A giant slab of ice has calved from the frozen edge of Antarctica into the Weddell Sea, becoming the largest iceberg afloat in the world, according to the European Space Agency.
The iceberg, dubbed A-76, is about 4,320km square (1,668 sq miles) and is slightly larger than the Spanish island of Mallorca, ESA said in a statement on Wednesday.
It is 175km (106 miles) long and 25km (15 miles) wide.
The world’s second-largest iceberg is also located in the Weddell Sea – the A-23A, which is approximately 3,880km square (1,305sq miles).
Scientists spotted the A-76 in recent satellite images captured by the Copernicus Sentinel-1 mission.
ESA said the iceberg had broken away from the western side of Antarctica’s Ronne Ice Shelf, which is near the base of the Antarctic Peninsula.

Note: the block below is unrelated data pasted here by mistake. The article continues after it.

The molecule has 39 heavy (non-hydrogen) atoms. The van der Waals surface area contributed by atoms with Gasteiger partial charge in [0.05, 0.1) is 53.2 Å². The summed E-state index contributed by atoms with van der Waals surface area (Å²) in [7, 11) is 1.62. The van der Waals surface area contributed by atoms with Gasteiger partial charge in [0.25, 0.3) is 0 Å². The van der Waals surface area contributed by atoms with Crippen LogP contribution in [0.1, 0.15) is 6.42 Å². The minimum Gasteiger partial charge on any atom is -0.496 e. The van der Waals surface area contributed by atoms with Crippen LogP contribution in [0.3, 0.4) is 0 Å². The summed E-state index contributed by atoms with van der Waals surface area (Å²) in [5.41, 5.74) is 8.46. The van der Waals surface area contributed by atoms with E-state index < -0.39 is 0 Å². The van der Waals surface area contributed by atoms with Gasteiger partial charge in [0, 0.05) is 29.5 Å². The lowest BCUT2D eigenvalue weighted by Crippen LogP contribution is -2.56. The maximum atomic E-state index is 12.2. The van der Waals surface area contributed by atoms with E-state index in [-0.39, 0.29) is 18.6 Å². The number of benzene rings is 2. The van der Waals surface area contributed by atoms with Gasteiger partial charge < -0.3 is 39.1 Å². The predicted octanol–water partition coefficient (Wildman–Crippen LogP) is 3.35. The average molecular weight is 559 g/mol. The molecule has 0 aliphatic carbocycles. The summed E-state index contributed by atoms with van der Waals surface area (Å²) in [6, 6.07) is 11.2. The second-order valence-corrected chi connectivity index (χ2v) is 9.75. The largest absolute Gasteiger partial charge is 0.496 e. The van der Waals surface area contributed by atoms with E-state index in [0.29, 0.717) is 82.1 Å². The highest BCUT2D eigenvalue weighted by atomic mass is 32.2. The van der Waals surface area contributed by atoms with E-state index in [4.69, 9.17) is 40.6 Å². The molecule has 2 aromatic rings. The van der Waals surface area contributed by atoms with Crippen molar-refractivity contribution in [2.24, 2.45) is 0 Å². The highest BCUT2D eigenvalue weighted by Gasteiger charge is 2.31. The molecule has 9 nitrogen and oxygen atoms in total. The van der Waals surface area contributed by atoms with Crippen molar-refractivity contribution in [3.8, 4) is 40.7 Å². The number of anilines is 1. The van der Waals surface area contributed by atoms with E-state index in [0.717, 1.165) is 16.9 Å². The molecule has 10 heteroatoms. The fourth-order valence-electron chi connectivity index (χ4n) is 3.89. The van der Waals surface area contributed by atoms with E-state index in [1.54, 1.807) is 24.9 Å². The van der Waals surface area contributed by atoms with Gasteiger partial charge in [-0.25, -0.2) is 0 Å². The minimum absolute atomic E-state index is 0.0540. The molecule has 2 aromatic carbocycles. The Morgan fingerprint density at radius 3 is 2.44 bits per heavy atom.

Ronne is one of the largest floating ice sheets that connect to the continent’s landmass and extend out into surrounding seas.
Periodic calving of large chunks of those shelves is part of a natural cycle, said Ted Scambos, a research glaciologist at the University of Colorado at Boulder, and the breaking off of A-76 is not linked to climate change.
In an email to the Reuters news agency, Scambos said that the Ronne and another vast ice shelf, the Ross, have “behaved in a stable, quasi-periodic fashion” over the past century or more.
Because the ice was already floating in the sea before dislodging from the coast, its break-away does not raise ocean levels, he said in an email.
Some ice shelves along the Antarctic Peninsula, farther from the South Pole, have undergone rapid disintegration in recent years, a phenomenon scientists believe may be related to global warming, according to the US National Snow & Ice Data Center.